Perspectives on Prayer

During the Coronavirus shutdown I have been reading books that have been sitting on my shelf for a while. This week I read Rev. Evan Pilkington’s Paths to Personal Prayer (Twenty-Third Publications: Mystic, Connecticut. 1988. The edition I read is from the third printing in 1991.)

I got it secondhand someplace over the years – I don’t think it is in print now. Rev. Pilkington was an Anglican priest. The book is short but it is a good read to encourage to think about prayer. What I am going to reflect on here is not a “how-to” on prayer. Rather, the goal is here is to think about what we seek in prayer.

I will offer a quote from the book in italics and then some words of my own for reflection. I encourage you to read Rev. Pilkington’s words and then pause to reflect on how you interpret them before reading my words.

Prayer is spending time with God (9).
I pray in order to express my love of God (9).

Why do you pray? Are you giving a list of intercessions to God? God certainly wants us to express our needs and to pray for others but our prayer should be more than that. Do you ever just spend time with someone you love just to be with them without saying or doing much? In your prayer, do you ever just spend time with God?

I do not pray in order to get something from God. I pray in order to give something to God (11).

There is nothing wrong in asking something from God is prayer. God tells us to ask (Matthew 7:7-11, John 14:13-15). However, the “giving” in prayer should not be one way. What can we give to God? Love! Praise!

I pray in order that I may be open to God (11-12).
I pray in order to cooperate with God (12).

We should not do all the talking in prayer. If we do all the talking, we are not “open to God”. We are not giving God a chance to speak to us to guide us to do what is right, to do what God asks of us. Prayer should be a dialogue. If we want to “cooperate with God,” we need to hear what He has to say.

Prayer is a very strange activity. It is an attempt to communicate with a Being who is not accessible to our ordinary senses (14).
Prayer requires discipline (14).

We are trying to communicate with God. When I say, “we need to hear what He has to say,” we must realize we are not going to hear God speaking words in the same way that we hear other human beings speak. With other human beings we don’t always listen well but at least we know when they are talking because we physically hear the words. God speaks to our heart, not our ears. That’s why “prayer requires discipline.” We need to discipline ourselves to put the focus to God, striving to get past earthly distractions.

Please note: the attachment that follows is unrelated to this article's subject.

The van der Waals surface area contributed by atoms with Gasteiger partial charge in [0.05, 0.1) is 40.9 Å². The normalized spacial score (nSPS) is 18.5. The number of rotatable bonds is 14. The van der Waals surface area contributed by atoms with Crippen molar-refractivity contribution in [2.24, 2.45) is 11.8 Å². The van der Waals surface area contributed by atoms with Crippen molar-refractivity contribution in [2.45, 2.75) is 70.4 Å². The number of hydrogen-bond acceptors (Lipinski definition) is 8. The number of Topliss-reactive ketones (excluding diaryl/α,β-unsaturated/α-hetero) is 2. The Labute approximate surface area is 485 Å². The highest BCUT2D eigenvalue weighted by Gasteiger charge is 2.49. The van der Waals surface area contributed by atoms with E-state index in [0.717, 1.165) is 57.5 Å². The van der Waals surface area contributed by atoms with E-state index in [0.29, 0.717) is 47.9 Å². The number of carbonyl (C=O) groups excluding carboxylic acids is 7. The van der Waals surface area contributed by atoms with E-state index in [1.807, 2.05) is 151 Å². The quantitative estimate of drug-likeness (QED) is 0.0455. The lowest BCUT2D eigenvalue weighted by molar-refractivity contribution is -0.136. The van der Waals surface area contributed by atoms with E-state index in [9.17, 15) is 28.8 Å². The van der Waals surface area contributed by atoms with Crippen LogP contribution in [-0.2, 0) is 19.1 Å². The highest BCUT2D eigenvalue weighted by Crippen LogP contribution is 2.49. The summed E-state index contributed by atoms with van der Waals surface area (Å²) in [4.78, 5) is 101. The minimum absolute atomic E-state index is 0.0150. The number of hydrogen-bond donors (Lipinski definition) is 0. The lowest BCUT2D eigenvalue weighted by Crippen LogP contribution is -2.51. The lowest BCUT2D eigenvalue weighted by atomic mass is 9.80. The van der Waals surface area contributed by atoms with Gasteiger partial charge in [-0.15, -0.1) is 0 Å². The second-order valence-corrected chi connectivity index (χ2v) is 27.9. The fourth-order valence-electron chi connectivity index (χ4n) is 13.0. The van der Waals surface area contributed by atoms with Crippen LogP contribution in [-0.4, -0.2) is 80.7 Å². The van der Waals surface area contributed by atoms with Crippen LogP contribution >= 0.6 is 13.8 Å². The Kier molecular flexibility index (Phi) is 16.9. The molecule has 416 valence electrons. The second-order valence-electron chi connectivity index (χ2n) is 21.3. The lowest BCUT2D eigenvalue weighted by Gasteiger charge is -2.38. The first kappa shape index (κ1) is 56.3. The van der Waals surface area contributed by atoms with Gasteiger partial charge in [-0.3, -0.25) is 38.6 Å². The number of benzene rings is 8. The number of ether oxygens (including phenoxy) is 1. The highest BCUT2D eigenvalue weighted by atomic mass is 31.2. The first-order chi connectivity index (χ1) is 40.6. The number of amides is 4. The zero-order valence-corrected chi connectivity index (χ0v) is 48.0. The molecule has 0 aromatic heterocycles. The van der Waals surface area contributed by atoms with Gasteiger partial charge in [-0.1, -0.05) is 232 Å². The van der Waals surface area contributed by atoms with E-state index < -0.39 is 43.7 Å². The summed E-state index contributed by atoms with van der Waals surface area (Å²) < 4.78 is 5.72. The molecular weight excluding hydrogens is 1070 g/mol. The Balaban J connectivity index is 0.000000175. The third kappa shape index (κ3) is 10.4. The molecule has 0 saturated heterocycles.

Some people like to pray in a church, if possible, because it has a spiritual atmosphere. Some people are helped by having visual aids around – a crucifix, an icon, a picture…Some people are helped by aural aids-listening to a piece of music that lifts the mind and heart to God. Some people are helped by physical aids-touching the beads of a rosary (16).

While we do not experience God specifically through our ordinary senses, the setting in which we pray can make it easier or harder to connect with God in prayer. A Crucifix reminds us of God’s love. Music can calm our soul (be careful, it can also agitate our soul if we pick the wrong music). A Rosary can help us center ourselves in our prayer (see my previous article, ” A Different Kind of Holy Week,” for some guidance on creating a prayer space at home.)

Always begin by getting still. That is vital. You come to your time of prayer with your body all tense and your mind racing (17).

Yep! That’s me! My mind is often racing. I have so much going through my head that sometimes my happiest moments in prayer is when I can let go of the thoughts and embrace the silence. God is in the silence (“Be still and know that I am God” Psalm 46:11). Do I tell God what I need? Do I pray for other people’s needs? Of course I do. I hand these prayers over to God as I strive to hand my concerns over to him, trusting in his merciful love.

Pilkington then discusses prayer as A.C.T.S.
A stands for Adoration. Be conscious of God’s immensity and glory and try to express your wonder, admiration, worship, and praise in words (22).

C stands for Contrition. Be conscious of yourself and the ways you have ignored or rejected God (23).

T stands for Thanksgiving. Be thankful to God (23).

S stands for Supplication. The object of the exercise is not inform God of what you what…The object of the exercise is to put yourself, with all your desires, anxieties, problems, circumstances, duties, pleasures, and pains, into the hands of God (23).

I could write a lot here. Instead, I just invite you to think about which of the four you need to work on.

Lastly, I will mention Rev. Pilkington’s words on spontaneous prayer. Prayer is not something that is confined to formal prayer at set times. Pilkington speaks of praying “before anything you doAnd after you have done it, however it appears to have a gone, a quick “Thank you, Lord, for using me” (35).

If you are looking for information on formal ways to pray, check my website page, “Prayer & Devotions.”

If you would like instructions on specific prayers like the Rosary, Divine Mercy Chaplet, etc. check out St. Luke the Evangelist’s Prayer Resource page as a starting place.

If you would like to hear more about how we look at prayer from me, check out my video presentation, Talking to God: A Conversation About Prayer.

I pray for you to know the presence of God in your prayer and in your whole life.


Fr. Jeff


  1. Joseph Guido on 04/25/2020 at 11:41 am

    Father Jeff, Thank you for this uplifting and informative writing on Prayer! God Bless. Joe

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